Labour market integration, occupational uncertainty, and fertility choices in Germany and the UK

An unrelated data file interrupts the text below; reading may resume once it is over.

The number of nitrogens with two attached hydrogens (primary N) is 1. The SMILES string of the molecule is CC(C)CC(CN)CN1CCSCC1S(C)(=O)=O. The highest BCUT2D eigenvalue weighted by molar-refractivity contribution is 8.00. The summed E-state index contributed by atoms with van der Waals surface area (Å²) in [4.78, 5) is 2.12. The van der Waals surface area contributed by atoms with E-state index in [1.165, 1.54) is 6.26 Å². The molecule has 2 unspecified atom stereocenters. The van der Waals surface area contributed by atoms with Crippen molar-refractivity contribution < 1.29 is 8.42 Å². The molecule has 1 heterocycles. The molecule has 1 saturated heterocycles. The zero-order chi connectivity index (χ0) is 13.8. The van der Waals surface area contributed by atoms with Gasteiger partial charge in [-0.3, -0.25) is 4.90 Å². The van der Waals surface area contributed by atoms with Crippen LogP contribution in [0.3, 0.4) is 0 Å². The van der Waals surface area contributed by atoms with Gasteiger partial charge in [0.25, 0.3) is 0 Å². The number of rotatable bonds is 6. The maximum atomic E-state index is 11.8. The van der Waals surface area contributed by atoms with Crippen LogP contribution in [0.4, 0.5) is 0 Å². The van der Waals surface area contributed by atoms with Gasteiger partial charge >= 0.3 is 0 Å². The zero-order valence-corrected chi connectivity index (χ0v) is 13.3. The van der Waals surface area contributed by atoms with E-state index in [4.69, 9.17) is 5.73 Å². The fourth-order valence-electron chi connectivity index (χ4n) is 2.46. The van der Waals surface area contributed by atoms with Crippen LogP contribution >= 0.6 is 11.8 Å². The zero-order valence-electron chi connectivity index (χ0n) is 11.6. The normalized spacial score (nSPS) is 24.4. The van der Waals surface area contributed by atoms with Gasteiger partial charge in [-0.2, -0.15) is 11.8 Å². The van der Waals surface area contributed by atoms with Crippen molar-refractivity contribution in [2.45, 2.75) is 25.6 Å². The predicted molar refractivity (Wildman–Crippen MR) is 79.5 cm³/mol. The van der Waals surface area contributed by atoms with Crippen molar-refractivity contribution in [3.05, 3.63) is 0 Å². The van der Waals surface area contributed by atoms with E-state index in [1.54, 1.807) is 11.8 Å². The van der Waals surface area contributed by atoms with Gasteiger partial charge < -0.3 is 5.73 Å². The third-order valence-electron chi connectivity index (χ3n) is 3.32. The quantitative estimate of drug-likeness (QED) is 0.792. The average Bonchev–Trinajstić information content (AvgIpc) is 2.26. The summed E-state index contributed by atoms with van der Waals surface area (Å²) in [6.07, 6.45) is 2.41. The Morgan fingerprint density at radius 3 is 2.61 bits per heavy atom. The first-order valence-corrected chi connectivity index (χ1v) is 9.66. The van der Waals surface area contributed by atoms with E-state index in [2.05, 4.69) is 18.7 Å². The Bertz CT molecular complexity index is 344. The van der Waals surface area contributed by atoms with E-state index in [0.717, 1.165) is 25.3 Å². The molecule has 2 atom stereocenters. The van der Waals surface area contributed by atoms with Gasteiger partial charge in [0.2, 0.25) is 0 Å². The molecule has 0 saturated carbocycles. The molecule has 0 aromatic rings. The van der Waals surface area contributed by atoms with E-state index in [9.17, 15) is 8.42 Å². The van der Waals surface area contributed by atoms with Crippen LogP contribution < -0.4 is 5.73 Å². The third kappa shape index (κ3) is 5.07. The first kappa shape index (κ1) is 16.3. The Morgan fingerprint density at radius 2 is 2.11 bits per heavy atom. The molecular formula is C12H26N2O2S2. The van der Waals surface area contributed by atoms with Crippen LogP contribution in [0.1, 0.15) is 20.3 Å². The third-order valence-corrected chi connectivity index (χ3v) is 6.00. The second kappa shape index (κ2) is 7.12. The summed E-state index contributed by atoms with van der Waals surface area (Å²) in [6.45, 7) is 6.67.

The aim of this paper is to investigate how occupational prospects affect first-birth decisions of men and women. Contrasting the continental conservative German welfare state with the liberal market economy of the UK, the focus of analyses rests on how welfare state alignment affects fertility rationales in the context of either promising or bleak occupational prospects. The results based on data from BHPS and GSOEP show that welfare state orientations influence work-family choices, evoking a delay of family formation among British and German women with a close labour market attachment. Furthermore, a lengthy process of occupational integration tends to hamper the transition to parenthood among both men and women, and particularly in Germany.
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